There’s something incredibly soothing about water. Mesmerizing really. Like a lullaby or poetry or the refrain of a favorite song.

The White Angel tugs a barge.

The White Angel tugs a barge. Minnesota Prairie Roots photo, September 2015.

Water transports thoughts to a quiet place.

Winona State University's Cal Fremling boat also offers river cruises with a focus on education. Minnesota Prairie Roots photo September 2015.

Winona State University’s Cal Fremling boat also offers river cruises with a focus on education. Minnesota Prairie Roots photo, September 2015.

Or a place of adventure, sans Huckleberry Finn. Who hasn’t dreamed of clamoring aboard a raft and leaving everything behind?

As the sun sets, Winona State University's Cal Fremling boat passes under the Mississippi Rover bridge in Winona. Minnesota Prairie Roots photo, September 2015.

As the sun sets, Winona State University’s Cal Fremling boat passes under the Mississippi Rover bridge in Winona. Minnesota Prairie Roots photo, September 2015.

Days flow like a river, sometimes straight and true, other times twisting and turning through a torrent of troubles.

Boathouses as photographed from Levee Park in Winona. Minnesota Prairie Roots photo, September 2015.

Boathouses as photographed from Levee Park in Winona. Minnesota Prairie Roots photo, September 2015.

On this September evening, peace ran like a river past Winona, through my soul…

The old Mississippi River bridge in Winona. Minnesota Prairie Roots photo 2015.

The old Mississippi River bridge in Winona. Minnesota Prairie Roots photo 2015.

diminishing all thoughts of a bridge over troubled waters.

FYI: Tomorrow I conclude my series from Winona.

© Copyright 2016 Audrey Kletscher Helbling

 

In Winona, Part IV: Uniquely Winonan January 11, 2016

Filed under: Uncategorized — Audrey Kletscher Helbling @ 5:00 AM
Tags: , , , ,
Pulling a barge down the Mississippi River in Winona in September 2015.

Pulling a barge down the Mississippi River in Winona in September 2015.

WINONA IS A RIVER TOWN. A college town. A place of history, historic buildings, memorable businesses. And more, much more.

A few cars, some vintage, managed to sneak into the drive-in among all the tractors.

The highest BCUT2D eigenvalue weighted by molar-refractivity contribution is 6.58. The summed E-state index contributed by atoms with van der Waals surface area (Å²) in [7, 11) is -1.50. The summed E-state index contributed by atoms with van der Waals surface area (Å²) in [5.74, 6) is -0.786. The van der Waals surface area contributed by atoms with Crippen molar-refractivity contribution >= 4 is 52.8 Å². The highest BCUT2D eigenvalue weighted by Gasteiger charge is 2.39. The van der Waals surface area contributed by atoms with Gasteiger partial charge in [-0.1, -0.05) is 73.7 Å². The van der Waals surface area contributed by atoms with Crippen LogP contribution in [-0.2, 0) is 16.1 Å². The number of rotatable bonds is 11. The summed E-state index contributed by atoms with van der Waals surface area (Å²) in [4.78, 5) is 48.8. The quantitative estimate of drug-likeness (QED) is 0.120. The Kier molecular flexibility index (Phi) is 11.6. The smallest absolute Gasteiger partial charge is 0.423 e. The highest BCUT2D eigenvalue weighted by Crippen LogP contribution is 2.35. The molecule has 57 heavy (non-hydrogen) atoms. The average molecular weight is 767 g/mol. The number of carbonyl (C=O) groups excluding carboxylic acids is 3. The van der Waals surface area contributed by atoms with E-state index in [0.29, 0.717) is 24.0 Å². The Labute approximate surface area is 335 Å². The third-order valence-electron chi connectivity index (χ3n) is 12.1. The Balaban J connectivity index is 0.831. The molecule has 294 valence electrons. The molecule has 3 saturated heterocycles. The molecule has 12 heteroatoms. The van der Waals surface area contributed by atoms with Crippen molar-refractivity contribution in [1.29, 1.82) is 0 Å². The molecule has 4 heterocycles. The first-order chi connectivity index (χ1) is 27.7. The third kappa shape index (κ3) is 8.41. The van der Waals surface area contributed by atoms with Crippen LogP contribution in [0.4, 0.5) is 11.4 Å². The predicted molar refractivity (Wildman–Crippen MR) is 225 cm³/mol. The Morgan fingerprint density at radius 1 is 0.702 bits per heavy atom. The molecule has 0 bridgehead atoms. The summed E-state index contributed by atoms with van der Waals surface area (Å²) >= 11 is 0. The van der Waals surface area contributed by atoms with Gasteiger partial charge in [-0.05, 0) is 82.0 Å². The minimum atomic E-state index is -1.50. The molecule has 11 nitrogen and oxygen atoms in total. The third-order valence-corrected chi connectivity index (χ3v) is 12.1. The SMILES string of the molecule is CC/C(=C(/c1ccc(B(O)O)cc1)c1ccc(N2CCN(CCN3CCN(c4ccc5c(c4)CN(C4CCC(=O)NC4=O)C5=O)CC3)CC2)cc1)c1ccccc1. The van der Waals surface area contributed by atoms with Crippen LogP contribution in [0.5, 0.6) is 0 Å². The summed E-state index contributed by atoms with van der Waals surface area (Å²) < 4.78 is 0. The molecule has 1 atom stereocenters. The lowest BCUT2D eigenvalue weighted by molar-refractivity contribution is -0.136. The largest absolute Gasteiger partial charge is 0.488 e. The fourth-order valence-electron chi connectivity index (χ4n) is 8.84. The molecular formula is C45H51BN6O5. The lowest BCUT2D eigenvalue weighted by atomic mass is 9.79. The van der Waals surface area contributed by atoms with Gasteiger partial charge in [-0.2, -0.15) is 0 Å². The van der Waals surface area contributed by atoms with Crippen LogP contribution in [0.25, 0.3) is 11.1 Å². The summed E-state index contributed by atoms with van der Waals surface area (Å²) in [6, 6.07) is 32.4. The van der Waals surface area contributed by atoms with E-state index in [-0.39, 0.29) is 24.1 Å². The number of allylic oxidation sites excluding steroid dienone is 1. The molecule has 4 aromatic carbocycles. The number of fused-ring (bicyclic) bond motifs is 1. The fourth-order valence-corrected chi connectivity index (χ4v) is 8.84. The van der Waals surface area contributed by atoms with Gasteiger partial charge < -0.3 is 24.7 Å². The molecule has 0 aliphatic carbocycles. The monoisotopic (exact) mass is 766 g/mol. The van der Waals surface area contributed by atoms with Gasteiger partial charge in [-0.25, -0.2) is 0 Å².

My award-winning photo taken at the Lakeview Drive Inn. Minnesota Prairie Roots file photo 2014.

I’ve savored homemade root beer at the iconic Lakeview Drive Inn in Winona.

Bloedow's Bakery is located at 451 E. Broadway St. in Winona.

Bloedow’s Bakery is located at 451 E. Broadway St. in Winona. Minnesota Prairie Roots file photo September 2014.

I’ve tasted a bacon-topped, maple-iced long john from Bloedow’s Bakery.

Worn, vintage business signage always catches my eye.

Worn, vintage business signage always catches my eye.

And I wish I’d had time to duck into Sloppy Joe’s Liquor to grab a beer and maybe a sloppy joe, if the sandwich is served there, and to hear the story behind the bar’s name.

I shot this scene of The Penguin Zesto in September 2015.

I shot this scene of The Penguin Zesto in September 2015.

The same goes for The Penguin Zesto. What’s with that name? The drive-in was closed when I visited Winona. No ice cream for me on that September day. Only questions. I always have questions.

Winona has some lovely old homes, this one photographed in September 2015.

Winona has some lovely old homes, this one photographed in September 2015.

FYI: Check back tomorrow for another post in my series from Winona.

© Copyright 2016 Audrey Kletscher Helbling

 

Exploring La Crosse Part V: A great place to visit October 26, 2015

Pearl Street in historic downtown La Crosse, Wisconsin.

Pearl Street in historic downtown La Crosse, Wisconsin.

ON THE FRIDAY and Saturday I visited La Crosse, Wisconsin, the city pulsed with people. Driving. Walking through the downtown. Dining. Everything I saw pointed to a vibrant community of some 51,000.